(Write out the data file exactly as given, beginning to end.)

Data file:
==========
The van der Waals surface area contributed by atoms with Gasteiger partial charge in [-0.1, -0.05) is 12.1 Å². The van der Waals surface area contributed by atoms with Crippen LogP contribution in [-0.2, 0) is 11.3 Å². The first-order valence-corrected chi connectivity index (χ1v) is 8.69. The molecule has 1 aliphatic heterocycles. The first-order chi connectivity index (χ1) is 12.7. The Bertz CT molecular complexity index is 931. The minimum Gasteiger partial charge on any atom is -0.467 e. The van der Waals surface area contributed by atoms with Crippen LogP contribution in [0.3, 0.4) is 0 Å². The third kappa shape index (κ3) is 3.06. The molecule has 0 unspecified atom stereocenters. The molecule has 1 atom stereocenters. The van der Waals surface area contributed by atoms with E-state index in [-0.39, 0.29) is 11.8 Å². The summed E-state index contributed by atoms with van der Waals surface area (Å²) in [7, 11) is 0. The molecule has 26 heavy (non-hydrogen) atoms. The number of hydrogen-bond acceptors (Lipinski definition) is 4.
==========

The van der Waals surface area contributed by atoms with Gasteiger partial charge in [-0.1, -0.05) is 12.1 Å². The van der Waals surface area contributed by atoms with Crippen LogP contribution in [-0.2, 0) is 11.3 Å². The first-order valence-corrected chi connectivity index (χ1v) is 8.69. The molecule has 1 aliphatic heterocycles. The first-order chi connectivity index (χ1) is 12.7. The Bertz CT molecular complexity index is 931. The minimum Gasteiger partial charge on any atom is -0.467 e. The van der Waals surface area contributed by atoms with Crippen LogP contribution in [0.3, 0.4) is 0 Å². The third kappa shape index (κ3) is 3.06. The molecule has 0 unspecified atom stereocenters. The molecule has 1 atom stereocenters. The van der Waals surface area contributed by atoms with E-state index in [-0.39, 0.29) is 11.8 Å². The summed E-state index contributed by atoms with van der Waals surface area (Å²) in [7, 11) is 0. The molecule has 26 heavy (non-hydrogen) atoms. The number of hydrogen-bond acceptors (Lipinski definition) is 4.